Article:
Today we experienced two kinds of space that are diametrically opposed, or mutually exclusive. The first was the palace and gardens of Versailles, known as the residence of a succession of French kings, of whom Louis XIV and Louis XVI are probably the best known (the latter with his equally well-known queen, Marie-Antoinette, who was beheaded nine years after her husband, in the wake of the French revolution). The second was the house and gardens of Claude Monet, the artist, one of whose paintings gave the Impressionist movement its name.
And what a difference! While Monet’s house and gardens, including the famous Japanese garden, with the Japanese footbridge that Monet painted several times, exuded a sense of peace and tranquillity, the palace at Versailles struck me as the embodiment of what Deleuze and Guattari (in A Thousand Plateaus) call “striated space” — a specific modulation of space according to lines of power that organise, hierarchise, exclude or hem in. In fact, compared to Versailles, Monet’s estate, while certainly not devoid of a subtle kind of striation, or the kind of gentle power that is peculiar to some kinds of art, including impressionism, struck one almost as an exemplary instance of “smooth space”, where the freedom of nomadic exploration breathes a welcoming aroma.
Not even in the most ornate Baroque buildings in Europe, or the most flamboyant palaces in China — with their penchant for red and gold — have I ever witnessed such excessive opulence. Small wonder that the impoverished masses of France launched a rebellion that eventually turned into a full-scale revolution in 1789. If they had seen the interior of Versailles palace, they would have rebelled much earlier. Although it had started out as a mere hunting lodge used by Louis VIII, about three hours on horseback from Paris, he eventually turned it into a brick and stone palace, which was enlarged and completely transformed by his son, Louis XIV, who also decided to move the royal court as well as the seat of government to Versailles in 1682. He may not have read Machiavelli’s The Prince, but he certainly knew that you had to keep those who might undermine your power close to you, within view, as it were.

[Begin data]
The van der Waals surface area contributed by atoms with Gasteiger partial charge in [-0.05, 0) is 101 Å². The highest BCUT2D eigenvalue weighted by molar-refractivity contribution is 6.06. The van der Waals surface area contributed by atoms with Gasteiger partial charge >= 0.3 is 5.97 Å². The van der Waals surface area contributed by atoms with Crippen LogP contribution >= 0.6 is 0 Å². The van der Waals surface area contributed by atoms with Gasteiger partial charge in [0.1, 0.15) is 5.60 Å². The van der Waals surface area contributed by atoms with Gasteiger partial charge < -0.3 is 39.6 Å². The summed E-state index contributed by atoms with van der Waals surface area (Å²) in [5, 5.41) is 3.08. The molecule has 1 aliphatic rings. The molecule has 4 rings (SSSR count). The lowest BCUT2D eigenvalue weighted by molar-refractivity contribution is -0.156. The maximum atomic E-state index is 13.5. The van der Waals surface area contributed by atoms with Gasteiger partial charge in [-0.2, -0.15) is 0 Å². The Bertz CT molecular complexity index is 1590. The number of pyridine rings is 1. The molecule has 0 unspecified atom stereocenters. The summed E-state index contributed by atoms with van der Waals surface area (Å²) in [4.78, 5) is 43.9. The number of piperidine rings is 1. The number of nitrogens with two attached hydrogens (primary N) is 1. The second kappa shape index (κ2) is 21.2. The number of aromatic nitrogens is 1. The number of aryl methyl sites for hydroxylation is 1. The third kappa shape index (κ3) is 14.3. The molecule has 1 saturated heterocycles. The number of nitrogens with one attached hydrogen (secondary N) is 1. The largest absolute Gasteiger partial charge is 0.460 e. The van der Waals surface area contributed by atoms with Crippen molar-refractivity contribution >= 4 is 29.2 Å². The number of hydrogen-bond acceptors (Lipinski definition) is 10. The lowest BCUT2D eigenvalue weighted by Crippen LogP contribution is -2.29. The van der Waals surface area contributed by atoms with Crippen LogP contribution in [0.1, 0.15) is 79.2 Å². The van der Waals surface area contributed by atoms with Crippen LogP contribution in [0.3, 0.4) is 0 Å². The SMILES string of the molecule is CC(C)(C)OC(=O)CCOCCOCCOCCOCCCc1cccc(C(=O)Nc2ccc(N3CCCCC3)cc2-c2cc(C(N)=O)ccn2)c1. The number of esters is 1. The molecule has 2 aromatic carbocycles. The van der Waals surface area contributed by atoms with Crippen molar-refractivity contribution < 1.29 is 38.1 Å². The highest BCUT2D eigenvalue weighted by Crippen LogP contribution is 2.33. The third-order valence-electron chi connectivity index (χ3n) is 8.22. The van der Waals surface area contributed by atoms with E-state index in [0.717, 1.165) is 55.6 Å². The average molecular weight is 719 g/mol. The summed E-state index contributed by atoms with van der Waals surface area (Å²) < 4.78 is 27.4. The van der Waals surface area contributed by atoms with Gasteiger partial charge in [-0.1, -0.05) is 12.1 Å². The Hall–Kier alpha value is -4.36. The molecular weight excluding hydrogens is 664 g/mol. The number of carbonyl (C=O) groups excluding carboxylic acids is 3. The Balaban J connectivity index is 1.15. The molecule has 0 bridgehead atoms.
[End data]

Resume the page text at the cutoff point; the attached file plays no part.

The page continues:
And what power it was! Small wonder that this was the clearest example of an “absolute monarchy” around; Franklin Baumer (in Modern European Thought) goes as far as alluding to the French king of this era as a “mortal god”. Louis XIV was called the “sun king”, and everywhere around this splendidly preserved palace the iconography – in sculpture, painting and metal ornamentation – confirms his megalomaniac self-conception. True, if it had not been for this inflated idea of his own importance, the palace would not have been the repository of as much outstanding art from the 17th and 18th centuries as it is today. Louis XIV died in 1715, and the further embellishment of the palace continued under Louis XV and Louis XVI in the 18th century. The latter and his family had to leave Versailles during the first few days of the revolution in 1789. Although French democracy was arguably born with the advent of the revolution, it was soon followed by “the terror” in the guise of the persecution of everyone suspected of not having the requisite amount of revolutionary fervour, and ironically it did not take too long before the monarchy was reinstated, with King Louis-Philippe opening a museum dedicated to “all the glories of France” in Versailles palace in 1837.